10 Light-Filled Homes With Interesting Skylights

10 Light-Filled Homes With Interesting Skylights

By Michele Koh Morollo
By installing skylights—large windows and apertures in your roof—you can naturally warm up your home, brighten and open up your interiors, and possibly even save a little on heating and electricity bills.

Skylights have been used in architecture since ancient Rome. In fact, one of the most famous cases is probably the Oculus in the Pantheon, which draws in sunlight to flood the temple in a glorious, otherworldly glow. 

As energy efficiency becomes an even more important issue to modern architects, more homes are being cleverly designed with skylights. Such strategically-positioned openings in the roof not only introduce natural illumination and warmth, but they also lend a loftier feel and help create a connection between indoor spaces and the sky above.

Cover photo: Darren Bradley

Stars in the Cornish Sky

This beach house vacation rental in Cornwall designed by London architect Alex Michaelis has multiple skylights, including a double-height slot next to a winding staircase that brings in sunlight during the day and frames the starlit sky at night.

In the home of Israeli architect Pitsou Kedem is an elongated skylight that runs along the entire length of a stairwell, flooding the interiors with sunshine.  

This compact London apartment designed by joiner Roger Hynam and architects Silvia Ullmayer and Allan Sylvester has a fully retractable mechanical skylight that opens and closes automatically when its sensors detect rain or excessive wind.

The six interconnected pyramidal pavilions of Red Tin House by London practice Henning Stummel Architects have high ceilings and generous skylights. The low contour of the roof maximizes the spatial volume of the house and the natural light that floods in through the wide skylights.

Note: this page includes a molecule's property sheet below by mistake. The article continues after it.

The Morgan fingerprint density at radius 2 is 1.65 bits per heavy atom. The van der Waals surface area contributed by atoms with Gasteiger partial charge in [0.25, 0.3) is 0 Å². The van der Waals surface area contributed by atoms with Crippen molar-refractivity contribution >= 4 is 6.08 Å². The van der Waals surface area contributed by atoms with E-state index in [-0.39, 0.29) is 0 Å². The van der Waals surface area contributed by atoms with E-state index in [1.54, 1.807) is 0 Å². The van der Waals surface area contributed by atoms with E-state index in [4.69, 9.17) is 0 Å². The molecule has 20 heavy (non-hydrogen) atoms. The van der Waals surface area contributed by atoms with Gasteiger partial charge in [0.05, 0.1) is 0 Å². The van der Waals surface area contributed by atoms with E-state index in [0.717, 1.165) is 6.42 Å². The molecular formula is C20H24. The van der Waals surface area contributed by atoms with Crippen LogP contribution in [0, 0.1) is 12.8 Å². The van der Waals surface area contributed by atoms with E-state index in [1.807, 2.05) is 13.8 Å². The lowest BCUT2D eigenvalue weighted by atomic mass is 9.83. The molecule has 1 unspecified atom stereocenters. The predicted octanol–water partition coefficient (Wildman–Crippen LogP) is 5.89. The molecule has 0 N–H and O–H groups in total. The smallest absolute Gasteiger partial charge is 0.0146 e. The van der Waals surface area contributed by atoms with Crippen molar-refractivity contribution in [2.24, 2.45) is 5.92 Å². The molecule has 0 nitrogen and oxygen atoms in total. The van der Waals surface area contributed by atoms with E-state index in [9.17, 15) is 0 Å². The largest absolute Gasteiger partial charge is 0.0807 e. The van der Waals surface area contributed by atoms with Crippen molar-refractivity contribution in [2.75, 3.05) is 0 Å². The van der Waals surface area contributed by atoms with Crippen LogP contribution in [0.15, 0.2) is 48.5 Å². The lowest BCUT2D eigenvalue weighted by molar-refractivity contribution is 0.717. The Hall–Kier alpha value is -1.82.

dSPACE Studio transformed a 1970s-style Chicago residence into a bright, open, and stylish home with an expansive 20-foot skylight that presents views of the surrounding neighborhood. 

Blurring the boundaries between indoors and outdoors, this 1,300-square-foot home on the island of Honshu, Japan, by architect Keisuke Maeda has multiple windows and skylights surrounding its concrete base.

This converted attic in a turn-of-the-century building in Berlin’s Charlottenburg neighborhood has a large skylight on the side-slope of the roof, which allows one to look up at the sky while having a relaxing soak.

Australian practice PandA Studio Architecture designed House Nakamaruku in Kanagawa, Japan, with skylights on the upper level that bring in plenty of natural light without compromising privacy.

The Sculpture Gallery in architect Philip Johnson’s Glass House Estate in New Canaan, Connecticut, is a skylighted space with an almost entirely glass roof that showcases his art collection.

A large glassless opening on the sloping curved shed roof of this Californian home opens the courtyard to the sky and the elements, while giving the surrounding living areas an almost outdoor, park-like feel. 


Get the Dwell Newsletter

Be the first to see our latest home tours, design news, and more.